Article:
She stopped dead in her tracks, frozen in fear. I saw it flickering in her eyes as our eyes locked in contact. Slowly, warily, she continued on her track, not allowing her eyes to leave me — as if certain that the second she looked away I would charge in attack. I stared sadly at this beautiful little girl and offered her a smile and a wave of a hand. She raised her hand in response to my gesture, yet the fear in her eyes grew wider and she quickened her pace — parcels from her trip to the local grocery store weighing down her slight frame — as she hurried back to her village on the hillside. As she walked away, I stopped to process what had just taken place and the significance behind this brief little encounter.
In my eyes, I know exactly who I am and what army I am representing. We stand on mountains defending roads so no terrorist will open fire on passing Israeli cars. We enter villages in the middle of the night to search for stolen guns and ammunition in order to prevent another act of terror on innocents. We check passports and hold up traffic so that when we eventually come across a knife hidden in the lining of a car door, we know that we’ve just prevented someone’s life from being stolen away. We build a wall to prevent infiltration and suicide bombings. We’re an army of defense who need to go to different lengths and measures in order to fight the constant threat of attack on innocent civilians in Israel. This is all clear in my eyes because I was raised on this side. This is based on my own experiences and the education instilled in me, as well as the opinions I’ve formed, based on both first-hand experience and my understanding of a bigger picture that is my truth and existence.
This little Palestinian girl has different eyes from me. She doesn’t see me as I see myself and her world is very different from the one I know. She has grown up learning that she was robbed of a home in Jerusalem. She looks at soldiers and sees the attacker. She remembers one time when she was a baby and they came for her uncle because he killed an Israeli in what she knows as a brave act of rebellion. In her eyes, the soldier standing in front of her dressed in a bullet-proof vest full of ammunition, and equipped with a gun, is a predator; she could attack at any moment because she and the soldiers next to her are the bad guys. The girl’s fear is based on her understanding of the world around her, the experiences she’s lived and breathed, and the information she’s both gathered and been fed by the people, environment, and education system that she has been provided with.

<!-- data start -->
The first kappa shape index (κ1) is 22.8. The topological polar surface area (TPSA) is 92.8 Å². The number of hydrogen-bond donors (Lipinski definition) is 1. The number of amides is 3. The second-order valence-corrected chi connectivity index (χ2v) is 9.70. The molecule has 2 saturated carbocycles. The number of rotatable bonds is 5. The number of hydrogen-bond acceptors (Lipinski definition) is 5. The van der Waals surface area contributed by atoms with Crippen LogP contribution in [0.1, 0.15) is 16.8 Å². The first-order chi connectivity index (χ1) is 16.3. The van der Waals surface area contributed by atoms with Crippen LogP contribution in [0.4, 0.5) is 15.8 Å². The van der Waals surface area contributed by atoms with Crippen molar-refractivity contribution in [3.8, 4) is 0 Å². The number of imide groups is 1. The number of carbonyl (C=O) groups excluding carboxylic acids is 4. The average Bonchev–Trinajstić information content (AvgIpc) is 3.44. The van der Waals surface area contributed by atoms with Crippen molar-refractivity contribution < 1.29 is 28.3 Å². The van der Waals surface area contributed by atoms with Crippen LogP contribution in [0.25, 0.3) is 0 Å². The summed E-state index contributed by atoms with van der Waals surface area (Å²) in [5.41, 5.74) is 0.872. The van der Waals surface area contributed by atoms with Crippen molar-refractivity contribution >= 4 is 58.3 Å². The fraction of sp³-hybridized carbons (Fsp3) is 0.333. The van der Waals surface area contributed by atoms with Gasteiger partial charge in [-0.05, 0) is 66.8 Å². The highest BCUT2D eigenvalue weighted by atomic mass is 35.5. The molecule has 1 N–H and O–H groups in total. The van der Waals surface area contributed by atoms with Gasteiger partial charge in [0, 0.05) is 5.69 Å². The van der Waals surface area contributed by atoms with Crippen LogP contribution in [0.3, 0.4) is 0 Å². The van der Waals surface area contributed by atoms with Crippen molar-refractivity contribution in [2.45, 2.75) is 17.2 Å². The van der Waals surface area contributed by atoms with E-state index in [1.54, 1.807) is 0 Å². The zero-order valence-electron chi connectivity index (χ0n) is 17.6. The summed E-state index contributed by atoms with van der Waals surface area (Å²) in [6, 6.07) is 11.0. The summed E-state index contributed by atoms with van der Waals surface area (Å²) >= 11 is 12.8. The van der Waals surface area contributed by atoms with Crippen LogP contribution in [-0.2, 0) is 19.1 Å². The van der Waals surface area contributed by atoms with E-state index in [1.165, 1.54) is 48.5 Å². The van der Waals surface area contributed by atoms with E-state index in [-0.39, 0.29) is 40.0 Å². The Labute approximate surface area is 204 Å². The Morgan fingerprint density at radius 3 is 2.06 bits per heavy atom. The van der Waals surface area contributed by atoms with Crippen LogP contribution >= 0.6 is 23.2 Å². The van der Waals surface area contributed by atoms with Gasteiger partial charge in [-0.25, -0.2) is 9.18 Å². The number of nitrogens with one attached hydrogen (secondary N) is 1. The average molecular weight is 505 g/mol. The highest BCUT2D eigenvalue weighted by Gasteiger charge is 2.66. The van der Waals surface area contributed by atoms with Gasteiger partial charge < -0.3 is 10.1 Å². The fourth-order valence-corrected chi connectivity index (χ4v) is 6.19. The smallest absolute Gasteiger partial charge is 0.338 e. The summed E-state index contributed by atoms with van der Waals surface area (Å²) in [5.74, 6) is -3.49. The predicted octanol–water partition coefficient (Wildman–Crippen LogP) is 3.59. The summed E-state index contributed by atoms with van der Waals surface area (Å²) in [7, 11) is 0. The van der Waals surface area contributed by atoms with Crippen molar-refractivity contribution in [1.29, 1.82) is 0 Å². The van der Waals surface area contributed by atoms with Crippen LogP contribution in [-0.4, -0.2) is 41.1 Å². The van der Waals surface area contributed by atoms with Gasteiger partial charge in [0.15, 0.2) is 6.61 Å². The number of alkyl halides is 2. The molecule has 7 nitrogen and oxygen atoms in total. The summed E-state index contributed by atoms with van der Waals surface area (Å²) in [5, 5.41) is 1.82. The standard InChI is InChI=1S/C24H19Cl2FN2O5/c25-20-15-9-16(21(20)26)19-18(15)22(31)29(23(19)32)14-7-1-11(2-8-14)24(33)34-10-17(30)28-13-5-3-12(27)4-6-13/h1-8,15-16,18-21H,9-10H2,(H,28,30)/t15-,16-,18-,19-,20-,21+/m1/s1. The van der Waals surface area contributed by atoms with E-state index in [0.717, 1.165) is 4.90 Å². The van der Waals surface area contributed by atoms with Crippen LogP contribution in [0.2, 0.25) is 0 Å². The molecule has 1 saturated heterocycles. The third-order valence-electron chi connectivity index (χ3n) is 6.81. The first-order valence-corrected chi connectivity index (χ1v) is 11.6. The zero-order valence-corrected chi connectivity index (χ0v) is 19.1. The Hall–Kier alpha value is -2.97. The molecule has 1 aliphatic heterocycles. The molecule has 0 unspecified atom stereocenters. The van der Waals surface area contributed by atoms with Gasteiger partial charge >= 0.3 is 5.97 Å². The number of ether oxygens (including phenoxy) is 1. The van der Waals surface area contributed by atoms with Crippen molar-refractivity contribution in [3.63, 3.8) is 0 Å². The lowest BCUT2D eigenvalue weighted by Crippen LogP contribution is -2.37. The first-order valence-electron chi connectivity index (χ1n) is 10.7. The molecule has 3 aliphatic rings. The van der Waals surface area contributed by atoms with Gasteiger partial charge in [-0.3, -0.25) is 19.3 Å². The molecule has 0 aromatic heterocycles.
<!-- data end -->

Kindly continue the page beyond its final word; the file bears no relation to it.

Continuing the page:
When her eyes met mine, both our truths collided. I quickly scanned her parcels to ensure no presence of weapon, and assessed the level of threat she might pose (none). She eyed my M16, as if trying to ascertain the moment I’d open fire — a thing no soldier would do for no reason. Our truths clashed and worlds confronted one another.
The questions flood in: How can there be a solution to this conflict when everyone’s truths are true? How can you tell someone that their life experiences are based on false facts if those facts are their reality? How do you become a defender in their eyes, if they know you as the oppressor? How do you trust them if some are hiding daggers up their sleeves, and terrorism is ever-present and continuing to spread? I don’t have an answer — only more questions equipped with a blurry idea of a solution that could only be attained with universal participation, and at the same time won’t be attained because when could universal cooperation realistically be achieved?
With a heavy heart I found myself smiling at a little girl on a mountain-side. With a sad smile lingering in my eyes, I offered a wave. Perhaps she saw me as a person that day and perhaps her fears of me subsided, if only for a moment.
At the end of the day, we’re all just people crossing paths on different journeys of self, with individual truths being defined by the experiences that make up our existence. The least we can do is keep our eyes open, our understanding sharp, and when our eyes meet with another’s, to offer that wave of recognition and perhaps break down barriers preventing acceptance of the other.